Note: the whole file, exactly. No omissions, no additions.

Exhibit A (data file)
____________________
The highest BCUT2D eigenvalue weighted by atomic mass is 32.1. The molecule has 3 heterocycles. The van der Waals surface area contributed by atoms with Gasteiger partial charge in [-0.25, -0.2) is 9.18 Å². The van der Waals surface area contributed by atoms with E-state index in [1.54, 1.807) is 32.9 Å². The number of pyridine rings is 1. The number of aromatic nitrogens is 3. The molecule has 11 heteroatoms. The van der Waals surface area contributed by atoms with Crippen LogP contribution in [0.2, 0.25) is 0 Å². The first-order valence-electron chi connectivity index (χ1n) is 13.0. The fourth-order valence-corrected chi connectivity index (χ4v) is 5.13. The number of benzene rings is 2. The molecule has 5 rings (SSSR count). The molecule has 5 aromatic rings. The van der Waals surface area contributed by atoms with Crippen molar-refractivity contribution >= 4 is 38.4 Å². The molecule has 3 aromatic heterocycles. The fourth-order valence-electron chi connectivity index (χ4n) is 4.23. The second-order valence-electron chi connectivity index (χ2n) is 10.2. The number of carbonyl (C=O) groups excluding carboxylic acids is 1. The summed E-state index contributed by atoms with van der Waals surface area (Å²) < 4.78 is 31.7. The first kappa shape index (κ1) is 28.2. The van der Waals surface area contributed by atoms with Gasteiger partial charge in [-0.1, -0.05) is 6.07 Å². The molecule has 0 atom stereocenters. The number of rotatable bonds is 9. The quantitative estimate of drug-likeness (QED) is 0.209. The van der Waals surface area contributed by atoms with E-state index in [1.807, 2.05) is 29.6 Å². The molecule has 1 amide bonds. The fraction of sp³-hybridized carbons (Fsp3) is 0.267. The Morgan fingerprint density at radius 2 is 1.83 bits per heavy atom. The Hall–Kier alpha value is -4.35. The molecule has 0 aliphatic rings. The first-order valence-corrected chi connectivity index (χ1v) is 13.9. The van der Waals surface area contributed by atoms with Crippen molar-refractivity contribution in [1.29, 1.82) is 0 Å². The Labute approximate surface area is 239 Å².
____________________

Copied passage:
The highest BCUT2D eigenvalue weighted by atomic mass is 32.1. The molecule has 3 heterocycles. The van der Waals surface area contributed by atoms with Gasteiger partial charge in [-0.25, -0.2) is 9.18 Å². The van der Waals surface area contributed by atoms with E-state index in [1.54, 1.807) is 32.9 Å². The number of pyridine rings is 1. The number of aromatic nitrogens is 3. The molecule has 11 heteroatoms. The van der Waals surface area contributed by atoms with Crippen LogP contribution in [0.2, 0.25) is 0 Å². The first-order valence-electron chi connectivity index (χ1n) is 13.0. The fourth-order valence-corrected chi connectivity index (χ4v) is 5.13. The number of benzene rings is 2. The molecule has 5 rings (SSSR count). The molecule has 5 aromatic rings. The van der Waals surface area contributed by atoms with Crippen molar-refractivity contribution >= 4 is 38.4 Å². The molecule has 3 aromatic heterocycles. The fourth-order valence-electron chi connectivity index (χ4n) is 4.23. The second-order valence-electron chi connectivity index (χ2n) is 10.2. The number of carbonyl (C=O) groups excluding carboxylic acids is 1. The summed E-state index contributed by atoms with van der Waals surface area (Å²) < 4.78 is 31.7. The first kappa shape index (κ1) is 28.2. The van der Waals surface area contributed by atoms with Gasteiger partial charge in [-0.1, -0.05) is 6.07 Å². The molecule has 0 atom stereocenters. The number of rotatable bonds is 9. The quantitative estimate of drug-likeness (QED) is 0.209. The van der Waals surface area contributed by atoms with E-state index in [1.807, 2.05) is 29.6 Å². The molecule has 1 amide bonds. The fraction of sp³-hybridized carbons (Fsp3) is 0.267. The Morgan fingerprint density at radius 2 is 1.83 bits per heavy atom. The Hall–Kier alpha value is -4.35. The molecule has 0 aliphatic rings. The first-order valence-corrected chi connectivity index (χ1v) is 13.9. The van der Waals surface area contributed by atoms with Crippen molar-refractivity contribution in [1.29, 1.82) is 0 Å². The Labute approximate surface area is 239 Å².